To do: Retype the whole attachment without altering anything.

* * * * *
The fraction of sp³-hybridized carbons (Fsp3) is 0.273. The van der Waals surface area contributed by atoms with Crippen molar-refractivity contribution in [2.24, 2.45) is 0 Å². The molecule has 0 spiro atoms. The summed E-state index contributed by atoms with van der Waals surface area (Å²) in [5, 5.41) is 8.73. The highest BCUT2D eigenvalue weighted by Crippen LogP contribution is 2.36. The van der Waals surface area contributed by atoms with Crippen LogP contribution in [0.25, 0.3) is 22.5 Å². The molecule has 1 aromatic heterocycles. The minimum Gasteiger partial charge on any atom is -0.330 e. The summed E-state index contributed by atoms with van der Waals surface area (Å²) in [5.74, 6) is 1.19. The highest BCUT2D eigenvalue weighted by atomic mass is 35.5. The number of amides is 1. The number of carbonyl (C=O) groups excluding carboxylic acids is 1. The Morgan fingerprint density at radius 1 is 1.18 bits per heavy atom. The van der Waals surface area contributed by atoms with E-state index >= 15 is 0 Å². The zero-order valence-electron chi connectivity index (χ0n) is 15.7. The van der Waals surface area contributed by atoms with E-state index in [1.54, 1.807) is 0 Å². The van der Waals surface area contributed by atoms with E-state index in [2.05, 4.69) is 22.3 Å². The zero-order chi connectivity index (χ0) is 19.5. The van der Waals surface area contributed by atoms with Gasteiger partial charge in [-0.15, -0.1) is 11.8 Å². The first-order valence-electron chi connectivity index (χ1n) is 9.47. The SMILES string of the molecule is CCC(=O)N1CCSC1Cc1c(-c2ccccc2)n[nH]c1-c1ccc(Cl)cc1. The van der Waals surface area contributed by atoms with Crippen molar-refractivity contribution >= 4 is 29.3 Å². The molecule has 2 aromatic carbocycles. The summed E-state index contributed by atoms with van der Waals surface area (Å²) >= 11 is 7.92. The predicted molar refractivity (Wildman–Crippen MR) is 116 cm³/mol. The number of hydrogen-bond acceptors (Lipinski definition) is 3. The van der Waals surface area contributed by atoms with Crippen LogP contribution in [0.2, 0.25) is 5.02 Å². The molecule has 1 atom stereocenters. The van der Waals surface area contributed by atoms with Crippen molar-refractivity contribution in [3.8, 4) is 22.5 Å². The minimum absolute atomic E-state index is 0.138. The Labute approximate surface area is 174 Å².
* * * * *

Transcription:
The fraction of sp³-hybridized carbons (Fsp3) is 0.273. The van der Waals surface area contributed by atoms with Crippen molar-refractivity contribution in [2.24, 2.45) is 0 Å². The molecule has 0 spiro atoms. The summed E-state index contributed by atoms with van der Waals surface area (Å²) in [5, 5.41) is 8.73. The highest BCUT2D eigenvalue weighted by Crippen LogP contribution is 2.36. The van der Waals surface area contributed by atoms with Crippen LogP contribution in [0.25, 0.3) is 22.5 Å². The molecule has 1 aromatic heterocycles. The minimum Gasteiger partial charge on any atom is -0.330 e. The summed E-state index contributed by atoms with van der Waals surface area (Å²) in [5.74, 6) is 1.19. The highest BCUT2D eigenvalue weighted by atomic mass is 35.5. The number of amides is 1. The number of carbonyl (C=O) groups excluding carboxylic acids is 1. The Morgan fingerprint density at radius 1 is 1.18 bits per heavy atom. The van der Waals surface area contributed by atoms with E-state index >= 15 is 0 Å². The zero-order valence-electron chi connectivity index (χ0n) is 15.7. The van der Waals surface area contributed by atoms with E-state index in [1.54, 1.807) is 0 Å². The van der Waals surface area contributed by atoms with E-state index in [2.05, 4.69) is 22.3 Å². The zero-order chi connectivity index (χ0) is 19.5. The van der Waals surface area contributed by atoms with Gasteiger partial charge in [-0.15, -0.1) is 11.8 Å². The first-order valence-electron chi connectivity index (χ1n) is 9.47. The SMILES string of the molecule is CCC(=O)N1CCSC1Cc1c(-c2ccccc2)n[nH]c1-c1ccc(Cl)cc1. The van der Waals surface area contributed by atoms with Crippen molar-refractivity contribution >= 4 is 29.3 Å². The molecule has 2 aromatic carbocycles. The summed E-state index contributed by atoms with van der Waals surface area (Å²) >= 11 is 7.92. The predicted molar refractivity (Wildman–Crippen MR) is 116 cm³/mol. The number of hydrogen-bond acceptors (Lipinski definition) is 3. The van der Waals surface area contributed by atoms with Crippen LogP contribution in [0.2, 0.25) is 5.02 Å². The molecule has 1 atom stereocenters. The van der Waals surface area contributed by atoms with Crippen molar-refractivity contribution in [3.8, 4) is 22.5 Å². The minimum absolute atomic E-state index is 0.138. The Labute approximate surface area is 174 Å².